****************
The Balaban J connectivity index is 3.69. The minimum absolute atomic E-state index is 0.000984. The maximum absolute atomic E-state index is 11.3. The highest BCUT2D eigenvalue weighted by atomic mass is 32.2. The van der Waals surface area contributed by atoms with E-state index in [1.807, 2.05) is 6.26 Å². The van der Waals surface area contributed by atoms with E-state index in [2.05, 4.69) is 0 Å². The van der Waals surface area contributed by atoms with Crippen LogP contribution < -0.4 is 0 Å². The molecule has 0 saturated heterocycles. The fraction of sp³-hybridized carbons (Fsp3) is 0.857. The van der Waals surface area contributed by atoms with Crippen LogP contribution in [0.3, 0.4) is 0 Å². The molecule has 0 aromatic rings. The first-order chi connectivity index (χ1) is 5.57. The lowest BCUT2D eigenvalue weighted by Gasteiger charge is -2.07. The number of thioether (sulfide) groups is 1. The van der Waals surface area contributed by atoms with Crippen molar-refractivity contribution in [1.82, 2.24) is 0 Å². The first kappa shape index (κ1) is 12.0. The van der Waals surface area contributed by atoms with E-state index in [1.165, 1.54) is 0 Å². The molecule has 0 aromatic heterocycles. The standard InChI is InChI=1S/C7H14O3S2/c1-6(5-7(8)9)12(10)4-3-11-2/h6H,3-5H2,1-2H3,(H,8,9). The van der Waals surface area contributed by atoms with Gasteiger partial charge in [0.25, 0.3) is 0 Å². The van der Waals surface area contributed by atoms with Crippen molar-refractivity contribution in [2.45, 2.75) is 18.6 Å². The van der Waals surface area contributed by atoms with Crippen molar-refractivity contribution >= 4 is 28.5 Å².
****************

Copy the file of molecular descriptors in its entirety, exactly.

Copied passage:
The Balaban J connectivity index is 3.69. The minimum absolute atomic E-state index is 0.000984. The maximum absolute atomic E-state index is 11.3. The highest BCUT2D eigenvalue weighted by atomic mass is 32.2. The van der Waals surface area contributed by atoms with E-state index in [1.807, 2.05) is 6.26 Å². The van der Waals surface area contributed by atoms with E-state index in [2.05, 4.69) is 0 Å². The van der Waals surface area contributed by atoms with Crippen LogP contribution < -0.4 is 0 Å². The molecule has 0 saturated heterocycles. The fraction of sp³-hybridized carbons (Fsp3) is 0.857. The van der Waals surface area contributed by atoms with Crippen LogP contribution in [0.3, 0.4) is 0 Å². The molecule has 0 aromatic rings. The first-order chi connectivity index (χ1) is 5.57. The lowest BCUT2D eigenvalue weighted by Gasteiger charge is -2.07. The number of thioether (sulfide) groups is 1. The van der Waals surface area contributed by atoms with Crippen molar-refractivity contribution in [1.82, 2.24) is 0 Å². The first kappa shape index (κ1) is 12.0. The van der Waals surface area contributed by atoms with E-state index in [1.165, 1.54) is 0 Å². The molecule has 0 aromatic heterocycles. The standard InChI is InChI=1S/C7H14O3S2/c1-6(5-7(8)9)12(10)4-3-11-2/h6H,3-5H2,1-2H3,(H,8,9). The van der Waals surface area contributed by atoms with Gasteiger partial charge in [0.25, 0.3) is 0 Å². The van der Waals surface area contributed by atoms with Crippen molar-refractivity contribution in [2.45, 2.75) is 18.6 Å². The van der Waals surface area contributed by atoms with Crippen molar-refractivity contribution >= 4 is 28.5 Å².